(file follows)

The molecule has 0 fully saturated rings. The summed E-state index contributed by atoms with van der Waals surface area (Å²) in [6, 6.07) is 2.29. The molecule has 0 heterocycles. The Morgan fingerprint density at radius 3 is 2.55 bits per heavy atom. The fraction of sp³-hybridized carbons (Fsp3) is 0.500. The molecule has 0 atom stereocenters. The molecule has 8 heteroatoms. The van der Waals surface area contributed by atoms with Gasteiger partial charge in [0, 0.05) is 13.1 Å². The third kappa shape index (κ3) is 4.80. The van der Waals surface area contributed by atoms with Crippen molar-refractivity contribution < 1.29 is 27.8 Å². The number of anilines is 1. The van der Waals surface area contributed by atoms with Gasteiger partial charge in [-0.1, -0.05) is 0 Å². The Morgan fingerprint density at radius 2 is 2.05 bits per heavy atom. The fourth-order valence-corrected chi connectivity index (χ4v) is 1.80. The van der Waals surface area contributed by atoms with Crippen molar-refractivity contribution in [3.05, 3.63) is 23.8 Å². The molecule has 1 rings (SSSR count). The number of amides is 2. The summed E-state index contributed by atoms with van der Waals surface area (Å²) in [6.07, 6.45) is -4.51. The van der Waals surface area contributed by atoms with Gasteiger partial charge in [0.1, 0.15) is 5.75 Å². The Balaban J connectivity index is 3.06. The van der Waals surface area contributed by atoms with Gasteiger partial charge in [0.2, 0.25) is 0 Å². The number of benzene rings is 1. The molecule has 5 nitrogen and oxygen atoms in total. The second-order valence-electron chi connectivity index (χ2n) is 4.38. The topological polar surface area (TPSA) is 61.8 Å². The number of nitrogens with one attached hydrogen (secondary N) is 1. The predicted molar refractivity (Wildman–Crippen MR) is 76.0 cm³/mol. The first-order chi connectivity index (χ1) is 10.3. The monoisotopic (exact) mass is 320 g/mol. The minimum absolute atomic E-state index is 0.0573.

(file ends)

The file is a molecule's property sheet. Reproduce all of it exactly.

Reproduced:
The molecule has 0 fully saturated rings. The summed E-state index contributed by atoms with van der Waals surface area (Å²) in [6, 6.07) is 2.29. The molecule has 0 heterocycles. The Morgan fingerprint density at radius 3 is 2.55 bits per heavy atom. The fraction of sp³-hybridized carbons (Fsp3) is 0.500. The molecule has 0 atom stereocenters. The molecule has 8 heteroatoms. The van der Waals surface area contributed by atoms with Gasteiger partial charge in [0, 0.05) is 13.1 Å². The third kappa shape index (κ3) is 4.80. The van der Waals surface area contributed by atoms with Crippen molar-refractivity contribution < 1.29 is 27.8 Å². The number of anilines is 1. The van der Waals surface area contributed by atoms with Gasteiger partial charge in [-0.1, -0.05) is 0 Å². The Morgan fingerprint density at radius 2 is 2.05 bits per heavy atom. The fourth-order valence-corrected chi connectivity index (χ4v) is 1.80. The van der Waals surface area contributed by atoms with Crippen molar-refractivity contribution in [3.05, 3.63) is 23.8 Å². The molecule has 1 rings (SSSR count). The number of amides is 2. The summed E-state index contributed by atoms with van der Waals surface area (Å²) in [6.07, 6.45) is -4.51. The van der Waals surface area contributed by atoms with Gasteiger partial charge in [0.1, 0.15) is 5.75 Å². The Balaban J connectivity index is 3.06. The van der Waals surface area contributed by atoms with Gasteiger partial charge in [0.2, 0.25) is 0 Å². The number of benzene rings is 1. The molecule has 5 nitrogen and oxygen atoms in total. The second-order valence-electron chi connectivity index (χ2n) is 4.38. The topological polar surface area (TPSA) is 61.8 Å². The number of nitrogens with one attached hydrogen (secondary N) is 1. The predicted molar refractivity (Wildman–Crippen MR) is 76.0 cm³/mol. The first-order chi connectivity index (χ1) is 10.3. The monoisotopic (exact) mass is 320 g/mol. The minimum absolute atomic E-state index is 0.0573.